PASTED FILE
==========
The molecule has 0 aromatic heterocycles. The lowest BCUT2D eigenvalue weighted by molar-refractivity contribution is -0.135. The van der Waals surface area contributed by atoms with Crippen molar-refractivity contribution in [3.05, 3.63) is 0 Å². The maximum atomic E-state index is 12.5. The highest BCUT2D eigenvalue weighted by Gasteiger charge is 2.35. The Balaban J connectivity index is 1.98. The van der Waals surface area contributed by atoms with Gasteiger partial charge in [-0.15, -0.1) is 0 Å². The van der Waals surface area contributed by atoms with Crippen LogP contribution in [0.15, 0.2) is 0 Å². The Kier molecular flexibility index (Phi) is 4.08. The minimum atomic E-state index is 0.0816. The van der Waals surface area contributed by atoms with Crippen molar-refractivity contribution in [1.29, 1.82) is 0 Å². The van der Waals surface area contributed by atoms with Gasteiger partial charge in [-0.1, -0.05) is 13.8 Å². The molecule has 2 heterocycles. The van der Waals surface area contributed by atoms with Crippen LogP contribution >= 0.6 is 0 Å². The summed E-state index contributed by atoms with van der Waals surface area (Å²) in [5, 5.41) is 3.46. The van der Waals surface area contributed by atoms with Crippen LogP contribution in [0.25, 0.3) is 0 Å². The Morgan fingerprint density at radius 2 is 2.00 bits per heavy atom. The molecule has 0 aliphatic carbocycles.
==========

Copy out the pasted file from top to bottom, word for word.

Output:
The molecule has 0 aromatic heterocycles. The lowest BCUT2D eigenvalue weighted by molar-refractivity contribution is -0.135. The van der Waals surface area contributed by atoms with Crippen molar-refractivity contribution in [3.05, 3.63) is 0 Å². The maximum atomic E-state index is 12.5. The highest BCUT2D eigenvalue weighted by Gasteiger charge is 2.35. The Balaban J connectivity index is 1.98. The van der Waals surface area contributed by atoms with Gasteiger partial charge in [-0.15, -0.1) is 0 Å². The van der Waals surface area contributed by atoms with Crippen LogP contribution in [0.15, 0.2) is 0 Å². The Kier molecular flexibility index (Phi) is 4.08. The minimum atomic E-state index is 0.0816. The van der Waals surface area contributed by atoms with Crippen molar-refractivity contribution in [1.29, 1.82) is 0 Å². The van der Waals surface area contributed by atoms with Gasteiger partial charge in [-0.1, -0.05) is 13.8 Å². The molecule has 2 heterocycles. The van der Waals surface area contributed by atoms with Crippen LogP contribution >= 0.6 is 0 Å². The summed E-state index contributed by atoms with van der Waals surface area (Å²) in [5, 5.41) is 3.46. The van der Waals surface area contributed by atoms with Crippen LogP contribution in [0.25, 0.3) is 0 Å². The Morgan fingerprint density at radius 2 is 2.00 bits per heavy atom. The molecule has 0 aliphatic carbocycles.